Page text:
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Ayoola Carleton oversees the diabetes prevention research program of the Community Health & Research Office at UAMS. She has always been interested in doing participatory research work.
“Part of the work involves being in touch with the community and having their needs drive the work,” Carleton said. “They know what their needs are. You’re not just a lab coat; you’re involved in your research.”
Before coming to Arkansas, she did research work in places such as Bogota, Colombia, and the African nation of Namibia.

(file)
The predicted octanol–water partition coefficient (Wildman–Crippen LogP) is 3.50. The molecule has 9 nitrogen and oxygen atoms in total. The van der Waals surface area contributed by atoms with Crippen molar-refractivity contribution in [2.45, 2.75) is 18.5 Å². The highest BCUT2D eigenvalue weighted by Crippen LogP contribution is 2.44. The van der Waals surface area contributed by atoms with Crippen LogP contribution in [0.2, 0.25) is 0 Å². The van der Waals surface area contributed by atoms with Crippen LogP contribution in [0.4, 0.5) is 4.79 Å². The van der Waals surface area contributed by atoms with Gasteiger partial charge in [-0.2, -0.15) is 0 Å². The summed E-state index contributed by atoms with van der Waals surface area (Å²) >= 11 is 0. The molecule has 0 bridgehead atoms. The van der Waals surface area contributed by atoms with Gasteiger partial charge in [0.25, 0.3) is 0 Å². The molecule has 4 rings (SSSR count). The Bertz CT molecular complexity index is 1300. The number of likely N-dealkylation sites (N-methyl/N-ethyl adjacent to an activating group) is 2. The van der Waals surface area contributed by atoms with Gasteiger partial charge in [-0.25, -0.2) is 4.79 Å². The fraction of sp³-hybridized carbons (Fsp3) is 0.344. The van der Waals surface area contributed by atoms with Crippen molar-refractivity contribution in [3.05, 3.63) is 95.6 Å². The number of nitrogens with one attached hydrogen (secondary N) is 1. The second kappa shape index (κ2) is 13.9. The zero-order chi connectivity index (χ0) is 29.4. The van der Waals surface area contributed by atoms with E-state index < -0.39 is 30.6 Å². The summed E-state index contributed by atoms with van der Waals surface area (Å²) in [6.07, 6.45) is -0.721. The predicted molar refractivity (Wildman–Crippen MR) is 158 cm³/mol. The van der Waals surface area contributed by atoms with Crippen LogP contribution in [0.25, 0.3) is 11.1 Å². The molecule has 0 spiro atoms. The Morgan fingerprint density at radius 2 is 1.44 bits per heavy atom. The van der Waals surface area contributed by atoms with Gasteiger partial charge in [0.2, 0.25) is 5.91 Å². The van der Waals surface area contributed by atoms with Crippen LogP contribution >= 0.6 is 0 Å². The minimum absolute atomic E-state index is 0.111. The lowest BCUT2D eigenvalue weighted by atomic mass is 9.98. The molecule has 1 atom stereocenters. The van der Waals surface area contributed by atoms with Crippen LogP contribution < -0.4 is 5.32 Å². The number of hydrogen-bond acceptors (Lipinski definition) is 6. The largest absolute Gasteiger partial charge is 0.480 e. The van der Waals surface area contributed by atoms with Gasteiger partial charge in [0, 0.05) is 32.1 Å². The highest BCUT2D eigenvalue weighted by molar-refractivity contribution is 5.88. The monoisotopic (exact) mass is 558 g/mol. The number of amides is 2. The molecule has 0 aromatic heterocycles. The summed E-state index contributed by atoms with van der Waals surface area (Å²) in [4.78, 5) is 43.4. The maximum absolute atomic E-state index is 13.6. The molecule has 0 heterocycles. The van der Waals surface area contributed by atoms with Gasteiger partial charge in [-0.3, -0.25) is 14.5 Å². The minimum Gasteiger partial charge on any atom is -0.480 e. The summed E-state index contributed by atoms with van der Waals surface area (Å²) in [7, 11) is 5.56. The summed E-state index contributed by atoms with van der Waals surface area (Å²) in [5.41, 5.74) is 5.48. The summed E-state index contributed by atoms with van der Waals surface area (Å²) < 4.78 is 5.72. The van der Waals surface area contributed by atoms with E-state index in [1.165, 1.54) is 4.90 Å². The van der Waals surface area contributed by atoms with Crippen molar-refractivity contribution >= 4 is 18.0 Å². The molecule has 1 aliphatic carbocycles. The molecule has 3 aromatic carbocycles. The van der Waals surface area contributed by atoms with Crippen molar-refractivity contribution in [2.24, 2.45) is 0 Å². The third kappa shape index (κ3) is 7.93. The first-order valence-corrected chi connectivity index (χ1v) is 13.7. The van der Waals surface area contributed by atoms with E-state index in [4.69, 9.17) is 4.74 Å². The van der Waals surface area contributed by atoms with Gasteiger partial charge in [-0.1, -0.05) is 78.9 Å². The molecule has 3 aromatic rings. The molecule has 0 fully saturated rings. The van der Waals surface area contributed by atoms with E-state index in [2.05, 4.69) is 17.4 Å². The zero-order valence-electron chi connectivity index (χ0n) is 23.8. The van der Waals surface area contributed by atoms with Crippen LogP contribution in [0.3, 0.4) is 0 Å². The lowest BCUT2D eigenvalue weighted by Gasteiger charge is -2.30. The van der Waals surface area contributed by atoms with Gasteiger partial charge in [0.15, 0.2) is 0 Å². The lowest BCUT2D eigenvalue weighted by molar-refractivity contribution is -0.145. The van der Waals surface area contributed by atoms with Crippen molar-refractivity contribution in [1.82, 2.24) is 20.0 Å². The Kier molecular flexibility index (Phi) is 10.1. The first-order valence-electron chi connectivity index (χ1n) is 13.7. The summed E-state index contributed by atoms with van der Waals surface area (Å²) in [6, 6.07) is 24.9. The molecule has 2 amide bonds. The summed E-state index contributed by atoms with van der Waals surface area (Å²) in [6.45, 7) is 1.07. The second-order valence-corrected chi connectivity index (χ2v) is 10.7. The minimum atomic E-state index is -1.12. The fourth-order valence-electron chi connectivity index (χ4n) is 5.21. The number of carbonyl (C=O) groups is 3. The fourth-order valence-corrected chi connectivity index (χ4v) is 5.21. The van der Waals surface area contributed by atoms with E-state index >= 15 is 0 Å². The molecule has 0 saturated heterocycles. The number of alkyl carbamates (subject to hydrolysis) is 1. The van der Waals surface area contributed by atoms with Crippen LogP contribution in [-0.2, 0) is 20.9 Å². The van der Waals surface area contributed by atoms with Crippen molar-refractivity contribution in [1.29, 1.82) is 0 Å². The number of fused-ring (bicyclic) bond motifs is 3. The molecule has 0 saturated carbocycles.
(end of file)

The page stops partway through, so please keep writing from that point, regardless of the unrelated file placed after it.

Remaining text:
“I have always been involved in service and service-oriented work,” Carleton said. “Once you have research, you can make such a large impact. You can prove what works and what does not work. By extension, it can inform policy decisions. It is really impactful work.”
When the COVID-19 pandemic broke out, Carleton helped set up UAMS’ tracing center to serve the area’s Marshallese and Hispanic communities. She called the pandemic a “completely different ballgame.”
“When you’re in the field you need to learn how to be innovative and creative and work with the resources you have in the situation you are given,” Carleton said.